IDF Chief of Staff Gadi Eizenkot, Israeli prime minister Benjamin Netanyahu and Defense Minister Avigdor Liberman discuss the confrontation with Iran and Syria on February 10 2018. Ariel Hermoni/Ministry of Defense
Israel’s security cabinet is set to convene in Jerusalem on Sunday afternoon to discuss the terms for a possible long-term ceasefire agreement with Hamas, meant to bring to an end months of violence along the border and ease tensions in the impoverished Palestinian enclave.
The meeting of Israel’s top political security echelons comes amid reports that Hamas was prepared to accept a multi-phased proposal brokered by Egypt and the United Nations that would ease conditions in the Strip while also firming up a long-term ceasefire with Israel.
In Israel, the deal faced staunch opposition from the families of two fallen IDF soldiers whose remains have been held by Hamas since 2014, who slammed the government for entering into negotiations to ease the situation in Gaza without first securing the return of Israeli captives.
“There will be no long-term agreement with Hamas that excludes a solution to the issue of the return of our fallen soldiers held in the Gaza Strip,” an Israeli diplomatic source said, seeking to reassure opponents of the mooted deal.
Senior members of the security cabinet told Israel’s Haaretz newspaper that a decision on the deal will be taken within a few days, assessing a new round of violence if it fails to obtain approval.
Palestinian masked members from the Izzedine al-Qassam Brigades, a military wing of Hamas, wear camouflage while sitting behind a sniper gun during a rally along the streets of Rafah refugee camp, Gaza Strip, Sunday, Aug. 21, 2016. The Arabic on their hea (AP Photo/Adel Hana)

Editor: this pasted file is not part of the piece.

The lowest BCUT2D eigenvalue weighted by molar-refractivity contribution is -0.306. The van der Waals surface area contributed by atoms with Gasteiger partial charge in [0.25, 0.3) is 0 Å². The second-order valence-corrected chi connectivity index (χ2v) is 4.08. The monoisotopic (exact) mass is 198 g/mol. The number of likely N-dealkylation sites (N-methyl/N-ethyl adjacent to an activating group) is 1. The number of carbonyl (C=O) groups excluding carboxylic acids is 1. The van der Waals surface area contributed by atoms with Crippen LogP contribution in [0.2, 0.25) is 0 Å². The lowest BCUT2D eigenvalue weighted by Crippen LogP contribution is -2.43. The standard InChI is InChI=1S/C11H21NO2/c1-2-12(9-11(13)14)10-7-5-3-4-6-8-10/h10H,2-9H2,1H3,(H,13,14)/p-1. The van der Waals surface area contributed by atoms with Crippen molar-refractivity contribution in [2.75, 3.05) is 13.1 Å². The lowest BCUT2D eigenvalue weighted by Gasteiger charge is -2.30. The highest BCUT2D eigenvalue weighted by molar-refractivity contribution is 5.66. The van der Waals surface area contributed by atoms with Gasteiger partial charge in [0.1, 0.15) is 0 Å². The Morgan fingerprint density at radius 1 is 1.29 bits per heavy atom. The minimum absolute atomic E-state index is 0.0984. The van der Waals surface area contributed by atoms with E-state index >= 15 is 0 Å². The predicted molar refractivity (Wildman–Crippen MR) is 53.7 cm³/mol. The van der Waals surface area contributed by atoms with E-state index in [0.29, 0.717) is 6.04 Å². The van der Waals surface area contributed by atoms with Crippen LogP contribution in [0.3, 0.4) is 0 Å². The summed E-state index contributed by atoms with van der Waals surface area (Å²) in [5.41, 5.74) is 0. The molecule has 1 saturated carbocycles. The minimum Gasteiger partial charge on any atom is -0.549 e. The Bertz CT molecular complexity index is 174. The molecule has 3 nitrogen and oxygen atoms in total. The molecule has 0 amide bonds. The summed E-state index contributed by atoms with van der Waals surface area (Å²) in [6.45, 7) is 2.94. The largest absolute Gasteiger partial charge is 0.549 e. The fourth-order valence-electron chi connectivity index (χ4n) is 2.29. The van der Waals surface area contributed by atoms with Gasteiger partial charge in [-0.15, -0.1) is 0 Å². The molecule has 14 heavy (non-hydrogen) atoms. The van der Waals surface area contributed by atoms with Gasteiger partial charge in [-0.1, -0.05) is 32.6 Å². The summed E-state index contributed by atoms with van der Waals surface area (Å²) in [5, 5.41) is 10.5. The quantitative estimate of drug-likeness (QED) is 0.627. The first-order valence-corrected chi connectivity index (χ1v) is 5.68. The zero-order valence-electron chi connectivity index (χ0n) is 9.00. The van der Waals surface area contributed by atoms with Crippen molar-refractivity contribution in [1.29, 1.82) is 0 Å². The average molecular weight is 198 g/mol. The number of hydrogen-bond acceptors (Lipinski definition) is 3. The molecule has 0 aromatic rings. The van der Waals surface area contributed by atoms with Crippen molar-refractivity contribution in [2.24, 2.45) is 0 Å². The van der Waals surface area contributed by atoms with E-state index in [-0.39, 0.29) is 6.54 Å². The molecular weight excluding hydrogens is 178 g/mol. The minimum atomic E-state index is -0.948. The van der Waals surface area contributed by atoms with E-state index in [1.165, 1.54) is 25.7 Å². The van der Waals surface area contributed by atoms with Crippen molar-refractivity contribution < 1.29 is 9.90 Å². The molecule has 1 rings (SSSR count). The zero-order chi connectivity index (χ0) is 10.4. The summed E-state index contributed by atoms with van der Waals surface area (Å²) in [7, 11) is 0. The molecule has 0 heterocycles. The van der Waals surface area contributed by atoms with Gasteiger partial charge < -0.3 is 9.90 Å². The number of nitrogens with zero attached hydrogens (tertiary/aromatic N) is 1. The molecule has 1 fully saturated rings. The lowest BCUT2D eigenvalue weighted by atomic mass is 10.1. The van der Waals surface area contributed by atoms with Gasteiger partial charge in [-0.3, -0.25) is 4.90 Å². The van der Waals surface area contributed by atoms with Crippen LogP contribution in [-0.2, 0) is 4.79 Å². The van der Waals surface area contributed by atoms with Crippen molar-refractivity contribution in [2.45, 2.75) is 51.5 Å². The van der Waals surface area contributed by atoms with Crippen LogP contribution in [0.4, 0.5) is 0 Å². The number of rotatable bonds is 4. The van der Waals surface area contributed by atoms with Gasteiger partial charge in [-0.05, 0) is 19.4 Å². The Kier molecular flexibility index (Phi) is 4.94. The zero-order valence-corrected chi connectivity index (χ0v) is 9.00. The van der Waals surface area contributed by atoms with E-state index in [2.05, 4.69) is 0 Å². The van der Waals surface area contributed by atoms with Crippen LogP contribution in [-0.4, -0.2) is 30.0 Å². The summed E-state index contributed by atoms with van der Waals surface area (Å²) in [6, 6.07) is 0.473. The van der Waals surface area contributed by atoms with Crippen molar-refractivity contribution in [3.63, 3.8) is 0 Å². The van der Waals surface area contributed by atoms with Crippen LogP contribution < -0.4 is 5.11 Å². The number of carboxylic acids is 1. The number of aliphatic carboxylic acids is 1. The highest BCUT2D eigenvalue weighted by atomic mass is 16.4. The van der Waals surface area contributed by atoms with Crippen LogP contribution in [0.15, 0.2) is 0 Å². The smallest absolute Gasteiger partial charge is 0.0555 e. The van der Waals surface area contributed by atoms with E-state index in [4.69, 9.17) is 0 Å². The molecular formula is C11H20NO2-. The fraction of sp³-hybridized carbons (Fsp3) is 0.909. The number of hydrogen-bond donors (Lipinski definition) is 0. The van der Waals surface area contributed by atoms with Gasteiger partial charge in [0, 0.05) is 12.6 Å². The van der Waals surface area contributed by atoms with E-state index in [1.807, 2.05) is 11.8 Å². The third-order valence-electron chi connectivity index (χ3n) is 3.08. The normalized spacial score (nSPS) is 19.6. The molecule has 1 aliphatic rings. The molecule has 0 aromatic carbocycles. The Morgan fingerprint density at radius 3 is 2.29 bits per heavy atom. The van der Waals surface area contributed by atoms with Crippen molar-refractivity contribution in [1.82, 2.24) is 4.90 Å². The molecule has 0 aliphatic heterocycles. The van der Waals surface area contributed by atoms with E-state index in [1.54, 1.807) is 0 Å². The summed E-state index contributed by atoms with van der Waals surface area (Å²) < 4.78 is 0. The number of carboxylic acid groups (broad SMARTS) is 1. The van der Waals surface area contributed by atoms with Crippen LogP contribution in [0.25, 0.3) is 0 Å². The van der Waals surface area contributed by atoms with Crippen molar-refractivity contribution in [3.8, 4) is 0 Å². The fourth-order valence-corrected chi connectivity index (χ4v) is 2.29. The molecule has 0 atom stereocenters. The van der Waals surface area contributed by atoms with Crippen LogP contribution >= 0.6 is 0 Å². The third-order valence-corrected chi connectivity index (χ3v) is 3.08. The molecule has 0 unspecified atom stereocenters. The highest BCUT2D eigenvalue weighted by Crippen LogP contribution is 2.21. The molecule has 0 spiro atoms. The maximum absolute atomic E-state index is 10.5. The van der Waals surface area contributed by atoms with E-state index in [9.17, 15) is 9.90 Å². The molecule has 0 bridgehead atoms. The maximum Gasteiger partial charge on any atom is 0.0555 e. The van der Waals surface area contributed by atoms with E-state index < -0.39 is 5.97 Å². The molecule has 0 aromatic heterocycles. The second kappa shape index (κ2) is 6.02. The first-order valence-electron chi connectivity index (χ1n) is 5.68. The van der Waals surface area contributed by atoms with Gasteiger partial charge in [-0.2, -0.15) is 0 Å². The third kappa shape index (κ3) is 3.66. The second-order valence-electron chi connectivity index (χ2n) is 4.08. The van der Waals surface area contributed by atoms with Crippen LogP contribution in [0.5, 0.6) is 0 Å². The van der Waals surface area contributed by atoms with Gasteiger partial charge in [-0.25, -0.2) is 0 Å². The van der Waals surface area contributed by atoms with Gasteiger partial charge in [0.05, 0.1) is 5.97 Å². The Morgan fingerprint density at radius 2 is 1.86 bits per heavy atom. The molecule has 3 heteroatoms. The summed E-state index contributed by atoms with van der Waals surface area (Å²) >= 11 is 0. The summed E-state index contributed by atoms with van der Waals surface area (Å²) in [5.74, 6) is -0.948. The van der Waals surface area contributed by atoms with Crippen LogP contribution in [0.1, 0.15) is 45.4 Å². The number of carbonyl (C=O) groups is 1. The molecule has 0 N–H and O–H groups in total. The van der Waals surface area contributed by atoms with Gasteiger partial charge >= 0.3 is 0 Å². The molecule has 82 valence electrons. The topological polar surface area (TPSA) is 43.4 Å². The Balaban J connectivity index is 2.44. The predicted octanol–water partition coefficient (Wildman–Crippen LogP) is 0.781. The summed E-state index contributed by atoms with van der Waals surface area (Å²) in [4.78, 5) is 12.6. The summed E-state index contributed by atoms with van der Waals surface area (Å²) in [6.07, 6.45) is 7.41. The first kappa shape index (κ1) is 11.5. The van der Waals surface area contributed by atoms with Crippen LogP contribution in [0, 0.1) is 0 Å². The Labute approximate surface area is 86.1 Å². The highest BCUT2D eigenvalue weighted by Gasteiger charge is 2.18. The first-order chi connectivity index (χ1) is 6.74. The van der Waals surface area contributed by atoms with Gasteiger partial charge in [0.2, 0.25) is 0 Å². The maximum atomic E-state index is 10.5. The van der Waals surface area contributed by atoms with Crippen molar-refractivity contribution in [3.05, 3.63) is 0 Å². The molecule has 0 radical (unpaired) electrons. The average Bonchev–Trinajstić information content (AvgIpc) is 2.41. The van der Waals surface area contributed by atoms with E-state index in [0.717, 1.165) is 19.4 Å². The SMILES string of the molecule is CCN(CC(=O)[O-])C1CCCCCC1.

The first phase of the deal, according to an unconfirmed report by Israel’s Hadashot news, includes a permanent re-opening of the Rafah border crossing with Egypt and eased restrictions on the Kerem Shalom crossing with Israel.
The second phase will see the forging of a reconciliation agreement between Hamas and their West Bank-based rivals Fatah. The deal would reportedly see the Palestinian Authority (PA) assume control of the Strip under the auspices of Egypt.
The PA would in return resume payment to government employees in Gaza whose salaries have been suspended for months amid an ongoing power struggle between the rival factions since Hamas’ victory in 2006 parliamentary elections.
The third phase involves the implementation of long-promised humanitarian projects such as the building of a seaport in Egypt’s neighboring Sinai region that would serve the Strip.
While the specifics were still yet to be confirmed, the final phase of the deal would include a 5-10 year ceasefire agreement with Israel, including a commitment by Hamas to end the launching of incendiary kites and balloons towards Israel.
Negotiations for the return of fallen IDF soldiers and Israeli citizens held captive by Hamas would be on the table as part of the final phases of the agreement, reports said. Hamas is holding hostage at least two Israeli civilians who crossed into Gaza during episodes of poor mental health, as well as the bodies of two Israeli soldiers who were killed in action.